A previous post discussed the dismissal of Danisco‘s declaratory judgment action against its rival Novozymes. As described by the San Francisco district court decision, the Danish companies are “reputedly the two major competitors in the field of developing and supplying industrial enzymes used in the process of converting corn into ethanol fuel.”
Danisco’s lawsuit sought a judgment that the company’s Rapid Starch Liquefaction (RSL) alpha-amylase products did not infringe Novozymes’s U.S. Patent No. 8,252,573 (’573 Patent) and that the ’573 Patent is invalid.
The ’573 Patent is entitled “Alpha-amylase variant with altered properties” and is directed to an isolated variant polypeptide having alpha amylase activity and containing a proline substitution at position 188 (to yield a variant called “E188P”).
In the alternative, Danisco asked the court for a determination that its own U.S. Patent No. 8,084,240 (’240 Patent) has priority over the ’573 Patent. The ’240 Patent is entitled “Geobacillus stearothermophilus alpha-amylase (AMYS) variants with improved properties” and directed to an isolated variant of a truncated Geobacillus stearothermophilus enzyme also containing the proline substitution at position 188.
Novozymes had added the position 188 proline substitution to a claim late in prosecution of the application that issued as the ’573 Patent after learning that Danisco’s ’240 Patent would be granted with such a claim.
Although the district court conceded that the circumstances might reasonably suggest that Novozymes wanted to enforce the ’573 Patent against Danisco at some point, it held that events occurring prior to patent grant alone cannot support declaratory judgment jurisdiction.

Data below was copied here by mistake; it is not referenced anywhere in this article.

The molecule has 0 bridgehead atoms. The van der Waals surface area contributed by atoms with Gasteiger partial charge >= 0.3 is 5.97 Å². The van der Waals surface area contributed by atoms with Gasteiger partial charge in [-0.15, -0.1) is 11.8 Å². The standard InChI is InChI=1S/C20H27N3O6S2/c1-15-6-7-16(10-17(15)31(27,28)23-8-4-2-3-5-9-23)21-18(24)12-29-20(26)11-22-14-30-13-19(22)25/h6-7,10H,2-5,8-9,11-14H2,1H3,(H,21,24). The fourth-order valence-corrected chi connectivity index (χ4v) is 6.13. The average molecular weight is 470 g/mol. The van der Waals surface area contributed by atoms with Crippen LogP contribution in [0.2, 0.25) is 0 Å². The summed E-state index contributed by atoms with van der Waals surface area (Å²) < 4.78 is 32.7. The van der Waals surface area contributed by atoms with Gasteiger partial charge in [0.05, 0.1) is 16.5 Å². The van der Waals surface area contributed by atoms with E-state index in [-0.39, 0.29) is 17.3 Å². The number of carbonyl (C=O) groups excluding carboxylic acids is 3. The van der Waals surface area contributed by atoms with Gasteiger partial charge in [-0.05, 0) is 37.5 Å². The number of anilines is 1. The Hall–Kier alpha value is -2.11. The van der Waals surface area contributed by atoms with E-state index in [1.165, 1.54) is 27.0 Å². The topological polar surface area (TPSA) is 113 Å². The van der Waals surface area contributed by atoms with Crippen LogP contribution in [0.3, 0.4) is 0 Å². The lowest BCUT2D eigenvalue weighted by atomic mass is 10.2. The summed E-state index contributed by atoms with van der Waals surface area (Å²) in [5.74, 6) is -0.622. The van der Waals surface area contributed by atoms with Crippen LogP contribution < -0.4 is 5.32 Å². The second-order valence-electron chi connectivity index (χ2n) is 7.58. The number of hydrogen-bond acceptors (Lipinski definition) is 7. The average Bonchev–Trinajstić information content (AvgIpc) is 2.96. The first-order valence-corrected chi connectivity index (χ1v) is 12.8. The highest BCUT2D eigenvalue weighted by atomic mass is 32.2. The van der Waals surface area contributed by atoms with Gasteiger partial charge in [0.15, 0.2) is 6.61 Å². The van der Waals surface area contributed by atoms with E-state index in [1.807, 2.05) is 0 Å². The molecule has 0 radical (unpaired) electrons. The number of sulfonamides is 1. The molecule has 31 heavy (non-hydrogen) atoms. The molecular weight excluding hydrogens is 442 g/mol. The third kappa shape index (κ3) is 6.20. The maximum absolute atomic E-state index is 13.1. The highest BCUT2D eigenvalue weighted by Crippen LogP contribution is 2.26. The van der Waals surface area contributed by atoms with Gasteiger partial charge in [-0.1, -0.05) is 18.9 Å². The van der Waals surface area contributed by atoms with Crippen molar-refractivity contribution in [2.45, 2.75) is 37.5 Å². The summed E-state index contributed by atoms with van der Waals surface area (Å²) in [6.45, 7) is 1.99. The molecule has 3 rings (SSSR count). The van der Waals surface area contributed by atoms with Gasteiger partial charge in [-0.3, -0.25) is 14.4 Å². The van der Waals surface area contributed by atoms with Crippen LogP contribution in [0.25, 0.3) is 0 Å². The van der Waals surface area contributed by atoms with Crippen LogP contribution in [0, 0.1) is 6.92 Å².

Danisco appealed the district court decision dismissing the case, and the Court of Appeals for the Federal Circuit recently reversed the lower court, holding there was an actual controversy and that the DJ action could be sustained.
The appeals court made clear that the distinction between a patentee’s activities before and after a patent issues is not significant to a DJ analysis that is supposed to be flexible:
The district court’s categorical distinction between pre- and post-issuance conduct is . . . irreconcilable with the Supreme Court’s insistence on applying a flexible totality of circumstances test, its rejection of technical bright line rules, and our own precedent. Contrary to the district court’s stated view, we have never held that “pre-issuance conduct” cannot constitute an affirmative act . . .
The Federal Circuit found “the record demonstrates that a definite and concrete patent dispute exists” between the parties, based on Novozymes’s actions and statements about the Danisco enzyme product before and after its ’573 Patent issued:
Novozymes has insisted on multiple occasions that its ’573 patent claim reads on the BSG alpha-amylase with an E188P mutation, which is the active compound in Danisco’s RSL products and is claimed in Novozymes’s patent. The record shows that Novozymes sought its patent because it believed that Danisco’s products would infringe once the claim issued.
Significantly, the court of appeals observed that the parties have clearly staked out opposing legal positions on the patent rights at issue:
Novozymes twice asserted that Danisco’s ’240 patent was invalid and that Novozymes, not Danisco, is entitled to a patent on the claimed BSG E188P alpha-amylase invention. Danisco has taken a legal position that is entirely opposed to the position taken by Novozymes, viz., that Danisco successfully prosecuted and obtained the ’240 patent, that it is the rightful owner of the claimed invention, and that its RSL products do not infringe the claim of Novozymes’s ’573 patent.
In light of all the circumstances, including previous litigation and Novozymes’ conduct prior to issuance of the ’573 Patent, the Federal Circuit held that there is declaratory judgment jurisdiction here:
Novozymes has twice sued Danisco or its predecessors in interest for patent infringement regarding related liquefaction products. The parties have plainly been at war over patents involving genetically modified alpha-amylase enzymes and are likely to be for the foreseeable future. They thus have adverse legal interests over a dispute of sufficient reality that is capable of conclusive resolution through a declaratory judgment.